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Why I wrote this

Welcome to More than Cash: What to do with your money now that you're finally making some


There are a lot of smart, high earning (or trying to be high earning) individuals who are good at saving and budgeting but aren't sure what accounts or investments will set them up for the most financial security and the least risk.. It's not because you're not smart enough, it's just because no one taught you.

Does this sound like you?

In late summer 2021, I was having dinner with a few colleagues, and one—who had done particularly well the previous few years—asked the group if we invested our money. I thought, Doesn’t everyone? My dad taught me this stuff when I was a kid! but I kept my mouth shut, curious to hear what others said.

One said, “Buy the S&P all day long!” but something about his tone made me question the depth of his knowledge.

Another shared that her brother-in-law had advised, “What do you need with investing? Put it in the bank.”

Another said he’d recently started working with a financial advisor and was learning the basics. From the conversation, I could tell he was learning some valuable principles and that the framework was new to him.

So I started thinking: How many people like my colleagues are out there? Young-to-maturing professionals who are working toward a financially stable—or even lucrative—future, who know the value of saving, and who for the first time are starting to make some money . . . and now find themselves unsure of what to do with their money?

When I started asking around, it quickly became apparent that many people who are not in the financial services industry fit into this category.

As I researched literature in the realm of personal finance, I noticed a gap in what exists on the market today. There are books and articles about getting started on the journey of financial health and stability that cover topics like why you shouldn’t borrow cash against your credit card, and there are also books so in-depth that they seem to prepare you for a career as an economics professor—but there are very few consolidated resources for someone who is somewhere in the middle of those two ends of the spectrum.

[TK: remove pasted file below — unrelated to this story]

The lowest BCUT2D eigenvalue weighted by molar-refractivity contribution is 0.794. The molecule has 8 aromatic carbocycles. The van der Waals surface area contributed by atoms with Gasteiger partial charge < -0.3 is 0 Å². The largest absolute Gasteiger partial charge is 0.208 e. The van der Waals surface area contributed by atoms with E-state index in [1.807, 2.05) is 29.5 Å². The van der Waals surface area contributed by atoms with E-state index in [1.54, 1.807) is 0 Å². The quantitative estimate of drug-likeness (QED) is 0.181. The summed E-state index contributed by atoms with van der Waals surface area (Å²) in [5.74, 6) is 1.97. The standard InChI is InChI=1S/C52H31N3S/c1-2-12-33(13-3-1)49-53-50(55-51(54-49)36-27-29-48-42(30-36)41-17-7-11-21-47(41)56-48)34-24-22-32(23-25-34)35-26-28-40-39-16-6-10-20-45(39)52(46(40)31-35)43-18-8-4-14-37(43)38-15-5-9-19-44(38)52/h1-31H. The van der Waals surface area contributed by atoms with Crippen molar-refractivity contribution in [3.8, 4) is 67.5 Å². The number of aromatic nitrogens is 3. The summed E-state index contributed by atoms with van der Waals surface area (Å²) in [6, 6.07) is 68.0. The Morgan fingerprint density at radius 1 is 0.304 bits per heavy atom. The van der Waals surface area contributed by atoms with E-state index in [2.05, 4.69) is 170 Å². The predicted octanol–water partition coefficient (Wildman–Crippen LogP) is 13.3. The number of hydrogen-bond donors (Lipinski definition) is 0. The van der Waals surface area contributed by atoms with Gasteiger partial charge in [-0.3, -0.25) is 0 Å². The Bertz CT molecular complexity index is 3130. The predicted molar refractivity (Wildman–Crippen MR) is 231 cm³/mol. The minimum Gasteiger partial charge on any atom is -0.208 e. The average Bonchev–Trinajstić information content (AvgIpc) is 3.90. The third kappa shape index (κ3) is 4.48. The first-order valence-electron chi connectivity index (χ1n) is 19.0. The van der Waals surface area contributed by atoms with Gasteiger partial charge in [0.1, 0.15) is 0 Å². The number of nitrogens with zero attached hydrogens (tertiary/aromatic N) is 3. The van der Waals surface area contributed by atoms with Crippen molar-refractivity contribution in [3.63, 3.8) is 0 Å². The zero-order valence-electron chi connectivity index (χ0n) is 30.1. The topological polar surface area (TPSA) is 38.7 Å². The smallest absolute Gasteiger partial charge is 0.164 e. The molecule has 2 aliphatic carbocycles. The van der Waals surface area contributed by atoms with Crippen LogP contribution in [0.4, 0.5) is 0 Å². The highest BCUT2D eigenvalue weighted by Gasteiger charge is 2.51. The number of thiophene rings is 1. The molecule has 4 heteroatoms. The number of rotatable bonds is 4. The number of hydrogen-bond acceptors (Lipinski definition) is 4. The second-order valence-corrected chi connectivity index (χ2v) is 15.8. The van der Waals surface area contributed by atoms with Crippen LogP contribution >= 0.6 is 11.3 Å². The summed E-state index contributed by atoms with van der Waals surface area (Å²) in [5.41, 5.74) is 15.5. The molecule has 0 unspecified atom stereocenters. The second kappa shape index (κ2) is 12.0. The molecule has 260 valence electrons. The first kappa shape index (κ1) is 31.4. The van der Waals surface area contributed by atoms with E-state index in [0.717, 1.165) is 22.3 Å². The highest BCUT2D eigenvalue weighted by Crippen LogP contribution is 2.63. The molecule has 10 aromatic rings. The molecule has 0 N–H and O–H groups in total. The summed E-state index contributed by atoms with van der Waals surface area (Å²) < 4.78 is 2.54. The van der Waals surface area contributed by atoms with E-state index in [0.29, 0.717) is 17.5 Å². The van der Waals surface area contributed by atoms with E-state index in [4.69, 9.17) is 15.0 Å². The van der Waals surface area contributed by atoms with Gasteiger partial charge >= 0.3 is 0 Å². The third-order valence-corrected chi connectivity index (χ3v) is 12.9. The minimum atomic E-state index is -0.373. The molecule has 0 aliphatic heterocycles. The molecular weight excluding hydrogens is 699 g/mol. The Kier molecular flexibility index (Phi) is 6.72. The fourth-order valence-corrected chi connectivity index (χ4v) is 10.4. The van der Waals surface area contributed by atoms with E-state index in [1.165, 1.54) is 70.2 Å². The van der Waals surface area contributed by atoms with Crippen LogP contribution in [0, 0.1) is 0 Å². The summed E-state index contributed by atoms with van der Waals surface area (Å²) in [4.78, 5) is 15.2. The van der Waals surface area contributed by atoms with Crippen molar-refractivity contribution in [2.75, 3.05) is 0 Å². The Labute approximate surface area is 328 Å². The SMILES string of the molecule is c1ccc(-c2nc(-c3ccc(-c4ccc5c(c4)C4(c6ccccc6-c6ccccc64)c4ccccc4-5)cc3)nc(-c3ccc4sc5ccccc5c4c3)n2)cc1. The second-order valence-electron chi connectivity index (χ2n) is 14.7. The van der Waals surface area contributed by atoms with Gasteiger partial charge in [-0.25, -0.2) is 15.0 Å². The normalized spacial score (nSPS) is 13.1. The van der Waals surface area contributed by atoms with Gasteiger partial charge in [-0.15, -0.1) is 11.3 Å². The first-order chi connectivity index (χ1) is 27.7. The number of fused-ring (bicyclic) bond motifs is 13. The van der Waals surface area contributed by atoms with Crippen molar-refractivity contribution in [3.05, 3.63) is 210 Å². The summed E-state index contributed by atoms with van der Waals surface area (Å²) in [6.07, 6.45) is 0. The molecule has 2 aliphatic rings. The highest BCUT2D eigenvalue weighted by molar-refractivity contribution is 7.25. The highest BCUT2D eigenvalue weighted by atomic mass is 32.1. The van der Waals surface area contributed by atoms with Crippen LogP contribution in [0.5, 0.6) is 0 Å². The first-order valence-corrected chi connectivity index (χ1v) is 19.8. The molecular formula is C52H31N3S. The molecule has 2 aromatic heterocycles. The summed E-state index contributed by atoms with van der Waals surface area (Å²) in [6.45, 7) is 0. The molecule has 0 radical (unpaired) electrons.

So what's the problem with that?

The trouble is that there's a whole group of people who are accumulating savings but aren't putting that money to work. If you're not investing your money - or at least putting it in a high-yield savings account - you're turning down free money.

The cash in your regular checking or regular savings account is literally costing you money.

What is the solution?

For starters, a high-yield savings account, a brokerage account, and ensuring the money in your 401(k) or IRA is actually invested,

It's easier than you think. If you devote about 90 minutes to learning about different accounts and strategies (which is justttt about how long it should take you to read More Than Cash), and another 90 minutes to taking some action on what you learned, you can set yourself up for a much more financially stable future.

Why take it from me?

I grew up in a household where the discussion of personal finance fundamentals was common. As a student, I spent two summers interning in finance, an experience that cultivated my own interest in the field. And in adulthood, I have continued to hone those skills throughout my career in business and an ongoing interest in investing.

But otherwise, I'm like you: I have a normal, non-financy job. I rent a normal apartment in New York City. I spend my time doing normal things. If I can figure out personal finances, so can you.

I hope to pass some of what I know along to you - without the financial jargon that makes us all cringe - so you can make the most of your money.

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